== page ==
Two weeks ago, Teddy let me pick him up. We put an open-ended cardboard box on the porch by the door, underneath the lawn chair, and laid a towel in it for warmth and comfort. Teddy had started laying in it, and I’d place his food bowl in the box, in front of him. With winter still here, the cement floor of the porch is so cold, and my nurturing instincts just want him to be warm while he eats. 

But on that particular day, Teddy had stepped out of it while I was filling his food bowl, and stood next to me to be petted. It was a bitterly cold day, and all I could think of was his wee little jellybean toes on that ice cold cement. So I reached down and gently picked him up and placed him in the box. And wonder of wonders, Teddy let me! He continued eating, and I petted him a little more, then let him be. 

I’ve always tried to respect Teddy’s need for space, the protective wall he’s put up between himself and the rest of the world. It’s a wall he’s put up because he had to, simply to survive. He hisses at most any cat who comes near him, not because he’s a nasty little creature, but because he’s learned, up till now, that he is alone on this earth and he only has himself to protect him and make sure he gets what he needs. 

I’ve been working towards “un-convincing” him of that. Day by day, little by little, showing him that he can trust me, and that I love him. Up till now, it’s obviously been a one-sided relationship. He comes to me because he knows I have food and water. 

But today…today when I saw him sitting on the lawn chair in the cold and got his food, I started petting him before I placed his food dish next to him on the pad of the chair. And he was pushing his little head against my hand, truly wanting my touch. I started scritching him on his neck, and he leaned into it. I took my hand away, wanting to respect his space, but Teddy didn’t eat his food.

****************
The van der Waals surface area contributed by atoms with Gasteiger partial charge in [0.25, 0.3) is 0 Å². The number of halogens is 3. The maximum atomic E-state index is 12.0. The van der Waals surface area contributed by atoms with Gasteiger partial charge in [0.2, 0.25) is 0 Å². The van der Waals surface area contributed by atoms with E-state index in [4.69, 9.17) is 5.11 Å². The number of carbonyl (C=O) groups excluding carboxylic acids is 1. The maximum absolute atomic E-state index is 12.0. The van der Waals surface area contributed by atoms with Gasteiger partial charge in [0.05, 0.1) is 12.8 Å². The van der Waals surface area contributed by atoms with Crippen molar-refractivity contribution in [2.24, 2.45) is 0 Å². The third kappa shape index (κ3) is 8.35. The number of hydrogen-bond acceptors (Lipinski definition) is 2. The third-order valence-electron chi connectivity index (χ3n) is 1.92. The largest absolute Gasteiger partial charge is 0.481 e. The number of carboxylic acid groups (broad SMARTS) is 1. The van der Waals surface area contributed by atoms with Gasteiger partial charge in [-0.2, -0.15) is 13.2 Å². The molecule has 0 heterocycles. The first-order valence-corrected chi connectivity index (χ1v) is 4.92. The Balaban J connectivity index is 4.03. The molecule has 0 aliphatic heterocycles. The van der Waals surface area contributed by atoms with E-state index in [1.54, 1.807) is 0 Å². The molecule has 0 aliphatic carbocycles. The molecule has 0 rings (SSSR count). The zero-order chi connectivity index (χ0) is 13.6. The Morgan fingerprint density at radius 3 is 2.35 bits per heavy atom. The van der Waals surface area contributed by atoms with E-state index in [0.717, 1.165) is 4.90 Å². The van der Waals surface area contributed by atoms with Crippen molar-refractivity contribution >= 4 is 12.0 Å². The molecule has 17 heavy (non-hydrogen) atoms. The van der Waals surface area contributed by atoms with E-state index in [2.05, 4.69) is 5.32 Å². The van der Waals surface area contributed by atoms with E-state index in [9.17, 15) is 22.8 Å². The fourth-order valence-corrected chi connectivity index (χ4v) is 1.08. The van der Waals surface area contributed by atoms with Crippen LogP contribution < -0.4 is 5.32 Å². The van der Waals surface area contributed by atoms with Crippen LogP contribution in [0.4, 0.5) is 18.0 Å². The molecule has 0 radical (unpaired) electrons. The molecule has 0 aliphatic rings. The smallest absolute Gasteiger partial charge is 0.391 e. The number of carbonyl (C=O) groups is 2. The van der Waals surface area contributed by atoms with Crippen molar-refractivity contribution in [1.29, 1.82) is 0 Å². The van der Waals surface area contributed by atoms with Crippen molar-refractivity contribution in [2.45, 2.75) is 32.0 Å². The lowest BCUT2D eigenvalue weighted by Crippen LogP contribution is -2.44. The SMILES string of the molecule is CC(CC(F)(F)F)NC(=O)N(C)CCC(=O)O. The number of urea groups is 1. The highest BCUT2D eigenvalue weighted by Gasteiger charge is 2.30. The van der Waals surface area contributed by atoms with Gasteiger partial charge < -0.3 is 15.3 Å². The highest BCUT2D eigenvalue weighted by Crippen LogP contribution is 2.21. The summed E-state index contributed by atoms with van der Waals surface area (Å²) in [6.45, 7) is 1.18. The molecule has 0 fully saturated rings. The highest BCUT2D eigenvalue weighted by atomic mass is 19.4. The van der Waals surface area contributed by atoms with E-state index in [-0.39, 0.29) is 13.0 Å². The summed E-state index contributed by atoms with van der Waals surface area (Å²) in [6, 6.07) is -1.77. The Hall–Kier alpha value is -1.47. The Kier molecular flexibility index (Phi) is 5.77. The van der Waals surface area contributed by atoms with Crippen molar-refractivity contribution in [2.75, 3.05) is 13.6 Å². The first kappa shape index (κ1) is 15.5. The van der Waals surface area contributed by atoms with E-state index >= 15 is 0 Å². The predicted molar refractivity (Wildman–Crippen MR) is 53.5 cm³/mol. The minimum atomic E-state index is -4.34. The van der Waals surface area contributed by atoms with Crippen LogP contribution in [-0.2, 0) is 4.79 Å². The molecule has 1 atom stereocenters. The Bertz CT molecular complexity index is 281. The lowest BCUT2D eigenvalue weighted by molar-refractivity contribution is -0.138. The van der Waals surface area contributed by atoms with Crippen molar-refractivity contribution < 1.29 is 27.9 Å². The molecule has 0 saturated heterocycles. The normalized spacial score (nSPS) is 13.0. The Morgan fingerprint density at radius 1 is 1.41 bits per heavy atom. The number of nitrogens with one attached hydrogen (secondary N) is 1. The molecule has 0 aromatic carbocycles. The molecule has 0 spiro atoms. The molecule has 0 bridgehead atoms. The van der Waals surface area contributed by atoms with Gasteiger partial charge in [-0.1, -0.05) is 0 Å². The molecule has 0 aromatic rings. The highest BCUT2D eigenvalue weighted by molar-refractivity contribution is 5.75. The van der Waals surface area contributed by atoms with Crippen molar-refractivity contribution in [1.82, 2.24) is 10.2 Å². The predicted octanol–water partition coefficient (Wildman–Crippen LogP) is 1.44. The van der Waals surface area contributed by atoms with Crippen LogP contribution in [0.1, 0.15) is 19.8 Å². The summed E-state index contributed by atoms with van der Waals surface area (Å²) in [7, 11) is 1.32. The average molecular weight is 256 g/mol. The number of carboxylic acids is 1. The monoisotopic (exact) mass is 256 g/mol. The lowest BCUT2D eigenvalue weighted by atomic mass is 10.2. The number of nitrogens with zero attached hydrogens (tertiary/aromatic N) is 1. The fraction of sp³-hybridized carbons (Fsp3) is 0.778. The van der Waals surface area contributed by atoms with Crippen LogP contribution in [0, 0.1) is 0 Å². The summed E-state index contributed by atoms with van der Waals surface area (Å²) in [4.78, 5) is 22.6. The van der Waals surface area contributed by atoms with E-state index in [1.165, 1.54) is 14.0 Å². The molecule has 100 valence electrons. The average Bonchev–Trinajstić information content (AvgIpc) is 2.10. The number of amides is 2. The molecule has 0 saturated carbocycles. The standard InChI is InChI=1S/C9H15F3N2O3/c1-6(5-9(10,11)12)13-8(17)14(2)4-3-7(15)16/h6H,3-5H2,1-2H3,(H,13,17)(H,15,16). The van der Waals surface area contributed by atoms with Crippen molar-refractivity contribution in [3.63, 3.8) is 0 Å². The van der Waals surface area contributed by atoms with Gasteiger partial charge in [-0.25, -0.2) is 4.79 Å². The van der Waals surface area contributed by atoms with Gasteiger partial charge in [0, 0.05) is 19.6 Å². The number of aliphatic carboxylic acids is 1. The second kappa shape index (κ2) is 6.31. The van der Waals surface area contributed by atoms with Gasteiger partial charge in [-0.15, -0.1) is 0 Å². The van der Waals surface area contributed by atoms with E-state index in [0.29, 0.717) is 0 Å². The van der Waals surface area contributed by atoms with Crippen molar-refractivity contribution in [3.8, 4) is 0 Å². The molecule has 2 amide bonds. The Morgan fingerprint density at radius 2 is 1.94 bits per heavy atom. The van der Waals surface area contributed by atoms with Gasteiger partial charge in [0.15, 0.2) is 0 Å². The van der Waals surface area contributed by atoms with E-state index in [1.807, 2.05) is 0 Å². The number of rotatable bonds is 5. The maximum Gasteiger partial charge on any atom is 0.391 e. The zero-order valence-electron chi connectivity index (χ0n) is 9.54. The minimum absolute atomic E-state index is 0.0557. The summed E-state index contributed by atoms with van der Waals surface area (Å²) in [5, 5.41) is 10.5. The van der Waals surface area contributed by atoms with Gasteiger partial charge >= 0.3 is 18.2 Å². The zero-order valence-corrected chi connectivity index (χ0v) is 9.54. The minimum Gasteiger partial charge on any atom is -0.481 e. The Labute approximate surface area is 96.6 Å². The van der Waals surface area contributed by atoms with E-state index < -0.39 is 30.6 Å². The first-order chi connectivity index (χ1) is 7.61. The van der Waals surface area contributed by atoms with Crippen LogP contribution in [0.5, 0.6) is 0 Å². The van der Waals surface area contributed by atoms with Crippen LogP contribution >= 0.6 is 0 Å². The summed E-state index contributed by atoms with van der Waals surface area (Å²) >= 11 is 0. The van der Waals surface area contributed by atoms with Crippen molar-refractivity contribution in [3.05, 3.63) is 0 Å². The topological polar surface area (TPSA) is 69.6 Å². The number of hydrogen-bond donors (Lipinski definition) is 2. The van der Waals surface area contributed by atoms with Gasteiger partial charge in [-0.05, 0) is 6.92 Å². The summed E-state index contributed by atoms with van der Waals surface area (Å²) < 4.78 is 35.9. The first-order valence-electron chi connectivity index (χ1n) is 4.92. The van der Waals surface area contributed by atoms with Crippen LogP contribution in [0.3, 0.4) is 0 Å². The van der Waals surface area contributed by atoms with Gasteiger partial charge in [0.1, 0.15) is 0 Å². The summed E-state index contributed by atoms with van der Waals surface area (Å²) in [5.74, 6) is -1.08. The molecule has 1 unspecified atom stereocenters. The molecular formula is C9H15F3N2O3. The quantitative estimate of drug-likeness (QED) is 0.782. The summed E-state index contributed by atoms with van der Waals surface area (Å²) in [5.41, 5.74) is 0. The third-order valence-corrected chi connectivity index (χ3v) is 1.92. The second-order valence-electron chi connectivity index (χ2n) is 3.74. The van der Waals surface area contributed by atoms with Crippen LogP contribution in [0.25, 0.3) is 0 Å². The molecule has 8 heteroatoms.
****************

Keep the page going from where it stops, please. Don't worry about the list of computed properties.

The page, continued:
Instead, he put his paws up on the arm of the chair and pushed his head into my hand. So I petted him again, doing those full body pets from the top of his head to the tip of his tail. Over and over, talking to him the whole while. After about a full minute, I stopped again, thinking surely now he’ll want to get down to the business of eating. 

But I was wrong again. He didn’t want me to stop. He wanted me to touch him, to pet and scritch him. Teddy didn’t just want to eat; he wanted my attention. Teddy came to me for affection! 

So I obliged him, delightedly, for a few more minutes, giving him the love and attention he obviously needs and now, apparently, wants. My little “ruff tuff coco-puff” isn’t so tough after all. ;)


  1. He is so cute! When at first I started feeding him under the porch swing he was so skiddish. He eventually got to where he would eat while I swung. He finally has come to stand up for himself, even "hissing" Lucy away. Won't be long before he'll come all the way in to visit.

  2. Oh yes! He's actually stepped right inside the house a few times, but I knew he wasn't truly ready for that, and I've held the door so he could walk back out again. And Lucy--how ironic that she scares the rest of the Baker's Dozen, but she's afraid of little Teddykins!